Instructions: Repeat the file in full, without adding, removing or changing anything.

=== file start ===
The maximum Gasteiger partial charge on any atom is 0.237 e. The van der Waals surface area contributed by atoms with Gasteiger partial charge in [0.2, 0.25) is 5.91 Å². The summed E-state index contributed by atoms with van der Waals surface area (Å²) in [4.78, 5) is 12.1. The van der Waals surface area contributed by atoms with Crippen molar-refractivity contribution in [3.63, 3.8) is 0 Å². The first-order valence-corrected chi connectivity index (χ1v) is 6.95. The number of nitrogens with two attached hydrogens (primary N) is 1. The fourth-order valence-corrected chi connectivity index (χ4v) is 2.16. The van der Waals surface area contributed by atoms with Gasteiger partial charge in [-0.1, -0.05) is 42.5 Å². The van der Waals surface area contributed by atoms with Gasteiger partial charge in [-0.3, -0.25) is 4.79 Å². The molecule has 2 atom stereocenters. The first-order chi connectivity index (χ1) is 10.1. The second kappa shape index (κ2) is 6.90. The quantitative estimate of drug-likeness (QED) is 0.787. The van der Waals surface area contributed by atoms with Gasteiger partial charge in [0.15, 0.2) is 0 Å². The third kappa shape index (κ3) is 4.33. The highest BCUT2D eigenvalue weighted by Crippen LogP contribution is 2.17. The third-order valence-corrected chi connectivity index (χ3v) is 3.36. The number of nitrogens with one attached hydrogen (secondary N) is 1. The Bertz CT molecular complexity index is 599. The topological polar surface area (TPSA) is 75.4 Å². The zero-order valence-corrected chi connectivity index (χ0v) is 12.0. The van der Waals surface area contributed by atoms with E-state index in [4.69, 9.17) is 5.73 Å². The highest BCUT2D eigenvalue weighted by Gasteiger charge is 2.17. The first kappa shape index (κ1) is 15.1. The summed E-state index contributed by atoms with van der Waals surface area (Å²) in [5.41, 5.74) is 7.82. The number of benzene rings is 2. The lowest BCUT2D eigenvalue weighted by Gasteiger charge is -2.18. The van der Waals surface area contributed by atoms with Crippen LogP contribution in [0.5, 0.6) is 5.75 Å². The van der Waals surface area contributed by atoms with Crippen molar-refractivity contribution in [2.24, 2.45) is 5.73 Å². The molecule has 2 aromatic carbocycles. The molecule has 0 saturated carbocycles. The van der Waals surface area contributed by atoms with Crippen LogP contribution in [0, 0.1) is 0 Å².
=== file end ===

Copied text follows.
The maximum Gasteiger partial charge on any atom is 0.237 e. The van der Waals surface area contributed by atoms with Gasteiger partial charge in [0.2, 0.25) is 5.91 Å². The summed E-state index contributed by atoms with van der Waals surface area (Å²) in [4.78, 5) is 12.1. The van der Waals surface area contributed by atoms with Crippen molar-refractivity contribution in [3.63, 3.8) is 0 Å². The first-order valence-corrected chi connectivity index (χ1v) is 6.95. The number of nitrogens with two attached hydrogens (primary N) is 1. The fourth-order valence-corrected chi connectivity index (χ4v) is 2.16. The van der Waals surface area contributed by atoms with Gasteiger partial charge in [-0.1, -0.05) is 42.5 Å². The van der Waals surface area contributed by atoms with Gasteiger partial charge in [-0.3, -0.25) is 4.79 Å². The molecule has 2 atom stereocenters. The first-order chi connectivity index (χ1) is 10.1. The second kappa shape index (κ2) is 6.90. The quantitative estimate of drug-likeness (QED) is 0.787. The van der Waals surface area contributed by atoms with Gasteiger partial charge in [0.15, 0.2) is 0 Å². The third kappa shape index (κ3) is 4.33. The highest BCUT2D eigenvalue weighted by Crippen LogP contribution is 2.17. The third-order valence-corrected chi connectivity index (χ3v) is 3.36. The number of nitrogens with one attached hydrogen (secondary N) is 1. The Bertz CT molecular complexity index is 599. The topological polar surface area (TPSA) is 75.4 Å². The zero-order valence-corrected chi connectivity index (χ0v) is 12.0. The van der Waals surface area contributed by atoms with E-state index in [4.69, 9.17) is 5.73 Å². The highest BCUT2D eigenvalue weighted by Gasteiger charge is 2.17. The first kappa shape index (κ1) is 15.1. The summed E-state index contributed by atoms with van der Waals surface area (Å²) in [5.41, 5.74) is 7.82. The number of benzene rings is 2. The lowest BCUT2D eigenvalue weighted by Gasteiger charge is -2.18. The van der Waals surface area contributed by atoms with Crippen LogP contribution in [0.5, 0.6) is 5.75 Å². The van der Waals surface area contributed by atoms with Crippen molar-refractivity contribution in [2.24, 2.45) is 5.73 Å². The molecule has 2 aromatic carbocycles. The molecule has 0 saturated carbocycles. The van der Waals surface area contributed by atoms with Crippen LogP contribution in [0, 0.1) is 0 Å².